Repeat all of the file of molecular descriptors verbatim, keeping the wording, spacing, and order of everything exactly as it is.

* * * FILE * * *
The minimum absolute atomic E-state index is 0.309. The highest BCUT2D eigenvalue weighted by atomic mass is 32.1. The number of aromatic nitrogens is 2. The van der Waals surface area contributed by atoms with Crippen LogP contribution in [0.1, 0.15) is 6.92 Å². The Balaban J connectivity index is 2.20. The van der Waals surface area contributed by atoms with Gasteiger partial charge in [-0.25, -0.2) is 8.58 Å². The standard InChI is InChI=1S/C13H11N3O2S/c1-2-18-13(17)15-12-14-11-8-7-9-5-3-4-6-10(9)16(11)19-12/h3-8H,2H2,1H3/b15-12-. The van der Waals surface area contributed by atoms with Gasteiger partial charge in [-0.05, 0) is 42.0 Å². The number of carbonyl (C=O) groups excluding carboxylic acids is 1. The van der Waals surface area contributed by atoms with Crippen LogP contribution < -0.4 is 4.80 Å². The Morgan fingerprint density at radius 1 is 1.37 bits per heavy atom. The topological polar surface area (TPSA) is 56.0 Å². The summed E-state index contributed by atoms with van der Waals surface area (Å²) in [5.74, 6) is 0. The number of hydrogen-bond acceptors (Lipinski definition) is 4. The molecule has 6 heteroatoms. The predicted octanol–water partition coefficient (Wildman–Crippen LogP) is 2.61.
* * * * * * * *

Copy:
The minimum absolute atomic E-state index is 0.309. The highest BCUT2D eigenvalue weighted by atomic mass is 32.1. The number of aromatic nitrogens is 2. The van der Waals surface area contributed by atoms with Crippen LogP contribution in [0.1, 0.15) is 6.92 Å². The Balaban J connectivity index is 2.20. The van der Waals surface area contributed by atoms with Gasteiger partial charge in [-0.25, -0.2) is 8.58 Å². The standard InChI is InChI=1S/C13H11N3O2S/c1-2-18-13(17)15-12-14-11-8-7-9-5-3-4-6-10(9)16(11)19-12/h3-8H,2H2,1H3/b15-12-. The van der Waals surface area contributed by atoms with Gasteiger partial charge in [-0.05, 0) is 42.0 Å². The number of carbonyl (C=O) groups excluding carboxylic acids is 1. The van der Waals surface area contributed by atoms with Crippen LogP contribution < -0.4 is 4.80 Å². The Morgan fingerprint density at radius 1 is 1.37 bits per heavy atom. The topological polar surface area (TPSA) is 56.0 Å². The summed E-state index contributed by atoms with van der Waals surface area (Å²) in [5.74, 6) is 0. The number of hydrogen-bond acceptors (Lipinski definition) is 4. The molecule has 6 heteroatoms. The predicted octanol–water partition coefficient (Wildman–Crippen LogP) is 2.61.